Kan Kan mein base hain Ram. The meaning of this line is simple yet profound. Every particle is infused with the spirit of God. Since divinity is present everywhere, even the opponent or the ‘enemy’ becomes a manifestation of the divine. As against this philosophical wisdom of everyday Hinduism came the virulent and nationalist Hindutva with the rallying cry of mandir wahiiN banaayeNge.
This insistence on the place (wahiiN) gives away the true nature of the Hindu Right, which is that in order to build a temple, it was necessary to demolish the mosque. And that is exactly what they did.
One can further say that building the temple was not as important as demolishing the mosque. Thus the divine was very clearly hijacked and put to political uses. The Muslims were made into the enemy of Ram and Ram himself was turned into a divisive symbol between Hindus and Muslims. Ever since the Hindu Right’s takeover of the issue, Ayodhya ceased to be just a matter of faith; it became and has been since then fundamentally a question of politics.
It was curious that while Justice Sharma invoked the notion of divinity, he used it not to embrace the Muslims but to expel them.
It is a long held belief that Ayodhya is the birthplace of Ram. The whole of Ayodhya is thus called the janmsthan. To complicate matters further, there are many other temples in Ayodhya which are called janmsthan temples. But let us leave aside that problem.
It is also well established that Hindus have been worshipping within the mosque compound since a very long time. Two places which were objects of their veneration were the chabutra and sita-rasoi. In the original suit filed by the Nirmohi Akhada (1855), they pleaded to the British authorities to build a temple on the chabutra. There is no mention in this suit that the birthplace of Ram lay below any of the domes of the mosque.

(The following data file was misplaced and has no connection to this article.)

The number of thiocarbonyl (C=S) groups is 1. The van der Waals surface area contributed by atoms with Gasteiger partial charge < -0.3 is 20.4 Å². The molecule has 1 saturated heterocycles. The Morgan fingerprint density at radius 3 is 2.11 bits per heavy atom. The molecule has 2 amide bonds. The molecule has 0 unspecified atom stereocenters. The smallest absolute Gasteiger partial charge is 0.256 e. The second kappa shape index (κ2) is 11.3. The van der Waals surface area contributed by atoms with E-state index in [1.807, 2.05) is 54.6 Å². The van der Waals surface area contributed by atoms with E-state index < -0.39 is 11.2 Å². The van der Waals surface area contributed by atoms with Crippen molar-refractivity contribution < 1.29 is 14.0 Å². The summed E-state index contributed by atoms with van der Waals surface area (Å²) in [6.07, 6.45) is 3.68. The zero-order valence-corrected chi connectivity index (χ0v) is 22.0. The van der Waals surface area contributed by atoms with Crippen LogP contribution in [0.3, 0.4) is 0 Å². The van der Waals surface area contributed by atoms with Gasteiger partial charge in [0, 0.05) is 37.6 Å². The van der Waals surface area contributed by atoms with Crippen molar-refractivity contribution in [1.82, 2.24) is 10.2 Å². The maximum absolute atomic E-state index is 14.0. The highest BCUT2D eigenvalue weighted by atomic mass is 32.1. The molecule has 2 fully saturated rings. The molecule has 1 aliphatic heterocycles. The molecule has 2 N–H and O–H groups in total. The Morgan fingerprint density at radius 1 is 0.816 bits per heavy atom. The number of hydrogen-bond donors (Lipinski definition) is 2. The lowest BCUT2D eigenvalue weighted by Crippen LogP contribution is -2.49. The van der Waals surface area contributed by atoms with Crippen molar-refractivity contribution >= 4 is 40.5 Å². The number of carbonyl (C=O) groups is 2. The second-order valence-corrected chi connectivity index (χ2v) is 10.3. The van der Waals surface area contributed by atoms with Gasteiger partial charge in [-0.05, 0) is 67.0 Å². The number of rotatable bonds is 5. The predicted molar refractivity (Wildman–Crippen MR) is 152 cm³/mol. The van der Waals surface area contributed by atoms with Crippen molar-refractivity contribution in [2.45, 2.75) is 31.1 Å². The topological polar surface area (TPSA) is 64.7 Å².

It was only in 1949 that the idols were surreptitiously put in the mosque. Thus between 1855 and 1949, the birthplace of Ram had changed. Although the judgment of Justice Khan mentions this shift, he does not deem it fit to question the politics behind this claim. The fact that the person who had made this possible, the then District Collector of Faizabad and Ayodhya, later went on to join the Hindu Mahasabha makes it amply clear that it was not so mush a matter of faith as much as it was of politics. In a sense, it was politics that redefined faith.
It needs to be underlined that the Ayodhya judgment came only after the parties concerned declared that they had miserably failed to resolve the dispute among themselves. This judgment of political settlement, before being criticized from a purely legal perspective, needs to be welcomed for its wisdom. One does not understand what difference it makes if the judgment sounds like ‘panchayati justice’, when it actually does offer a blueprint for communal living. Hooking on to legalities and negating the ground realities, as some critics of the judgment seem to be doing, will not serve any purpose.
The judgment gives a window of opportunity for Muslims and Hindus of this country to re-appropriate shared spaces, many of which have been lost. After all, before 1857, Hindus were worshipping adjacent to the mosque and were circumambulating the mosque while doing their puja. Taking this spirit of co-existence into account, the Court rightly asked why a temple and a mosque cannot exist side by side today. This exalted principle is salutary, but unfortunately the High Court rescinded from its own lofty grounds by dividing the property between Hindus and Muslims. Better would have been to make both of them the joint owners of the property.